I find myself revisiting it for Rust ABI details. It also contains some PL theoretic information that will help you understand Rust better.

I added the “Smart Pointer Types” section with this link:
https://doc.rust-lang.org/1.5.0/book/choosing-your-guarantees.html

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Rust added this:
https://learnxinyminutes.com/docs/rust/

Take a look - it’s not much & it really helps as a quick syntax primer I think.

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To recommend another book, post first learnings: https://rust-for-rustaceans.com/ by Jon Gjengset. His YouTube content is also fantastic, and much of it is live streamed: https://www.youtube.com/c/jongjengset. He really dives into concepts.

To add to posts I enjoy, async/await really has some exciting underpinnings around safe futures, e.g. https://blog.cloudflare.com/pin-and-unpin-in-rust/. However, the complexity brings about some difficulties: Pin and suffering. The later post also links to a blog that I most enjoy in fighting with Rust: Articles.

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Rustlings is an interactive set of exercises to get hands on practice while learning Rust:

It’s pretty great! Each exercise has a compiler error or a failing unit test. Your task is to go through and fix things. It gives you hints if you get stuck.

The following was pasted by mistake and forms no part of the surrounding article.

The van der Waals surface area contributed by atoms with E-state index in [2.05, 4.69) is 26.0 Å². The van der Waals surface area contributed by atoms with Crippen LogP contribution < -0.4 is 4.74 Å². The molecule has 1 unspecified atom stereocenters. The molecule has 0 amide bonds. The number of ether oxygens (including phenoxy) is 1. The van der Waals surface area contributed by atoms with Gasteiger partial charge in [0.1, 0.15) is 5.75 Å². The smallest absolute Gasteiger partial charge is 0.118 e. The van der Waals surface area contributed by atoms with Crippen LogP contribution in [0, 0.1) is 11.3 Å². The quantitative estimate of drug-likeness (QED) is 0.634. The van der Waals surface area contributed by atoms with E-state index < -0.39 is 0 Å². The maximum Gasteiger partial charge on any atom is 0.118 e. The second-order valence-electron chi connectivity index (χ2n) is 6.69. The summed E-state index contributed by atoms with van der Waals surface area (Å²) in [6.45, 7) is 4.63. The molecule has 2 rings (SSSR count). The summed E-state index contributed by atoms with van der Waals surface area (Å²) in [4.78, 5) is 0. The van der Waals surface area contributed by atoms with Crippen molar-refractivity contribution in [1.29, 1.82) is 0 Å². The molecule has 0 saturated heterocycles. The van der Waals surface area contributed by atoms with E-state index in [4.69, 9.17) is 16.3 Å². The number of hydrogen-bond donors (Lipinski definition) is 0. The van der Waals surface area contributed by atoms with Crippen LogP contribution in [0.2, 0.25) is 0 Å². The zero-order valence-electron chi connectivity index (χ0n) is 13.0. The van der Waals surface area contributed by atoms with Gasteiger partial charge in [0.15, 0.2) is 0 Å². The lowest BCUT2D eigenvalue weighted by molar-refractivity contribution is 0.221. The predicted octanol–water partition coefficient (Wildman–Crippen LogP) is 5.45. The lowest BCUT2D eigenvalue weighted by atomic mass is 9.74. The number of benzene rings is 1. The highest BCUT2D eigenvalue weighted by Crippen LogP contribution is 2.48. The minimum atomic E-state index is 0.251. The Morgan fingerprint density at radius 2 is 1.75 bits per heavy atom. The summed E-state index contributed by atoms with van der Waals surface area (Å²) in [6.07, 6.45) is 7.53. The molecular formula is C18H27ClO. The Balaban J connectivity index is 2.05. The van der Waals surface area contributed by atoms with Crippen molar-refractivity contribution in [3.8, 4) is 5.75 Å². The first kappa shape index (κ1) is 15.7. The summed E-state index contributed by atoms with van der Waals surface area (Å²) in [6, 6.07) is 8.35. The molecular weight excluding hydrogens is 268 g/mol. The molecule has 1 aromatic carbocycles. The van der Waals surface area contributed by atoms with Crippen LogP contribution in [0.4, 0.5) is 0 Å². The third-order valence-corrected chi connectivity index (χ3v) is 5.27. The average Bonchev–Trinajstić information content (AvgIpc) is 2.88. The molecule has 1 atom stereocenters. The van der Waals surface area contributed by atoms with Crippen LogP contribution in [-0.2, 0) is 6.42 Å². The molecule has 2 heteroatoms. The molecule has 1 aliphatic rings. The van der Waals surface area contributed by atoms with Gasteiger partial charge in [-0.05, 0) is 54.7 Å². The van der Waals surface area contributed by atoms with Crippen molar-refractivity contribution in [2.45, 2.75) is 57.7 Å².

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I edited the first section to remove the embeds. They were all differently sized, and I think this layout is more approachable.

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Added a section about “Sizedness in Rust” and a good blog post about that.

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In conjunction to that. Cheat.rs helps with understanding what these layouts look like in memory.

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Some stuff that may or not make dealing with concurrency easier more Rusty :crab: way

Rusty way for this is often paired to knowing the go-to crate for anything as std / core stabilisations are hard given the guarantees Rust has taken on it’s approach with backwards compatibility meaning often these said advancements that hit eventually into std/core library are available via crates. A good example to understand this is the std::sync::mpsc related PR in rust-lang.

These are some of my go-to concurrency crates from A to Z:

  • async-stream
  • crossbeam - Tools for concurrent programming
  • dashmap - Concurrent HashMap with ergonomic API
  • glommio - Thread per core + io_uring + Direct IO
  • left-right - Reads over a single-writer data structure
  • loom - Permutation testing for concurrent code
  • lunatic - Who needs async? Bias: I’m a contibutor
  • once_cell - Slowly making it’s way into std.
  • parking_lot - More compact/efficient impls
  • rayon - Data parallelism
  • state - Effortless thread local state management

lock-free concurrency FtW :smiling_face_with_three_hearts:

Also using Stream has great resources out there

Beyond this I recommend looking into what Rust-lang #async-wg is up to:

Other resources around refactoring async

I/O (Often esoteric) Speed-Ups

Also incase there isn’t enough Awesome Rust :crab: lists
… I made a list of Awesome Rust - Awesome-Awesome Rust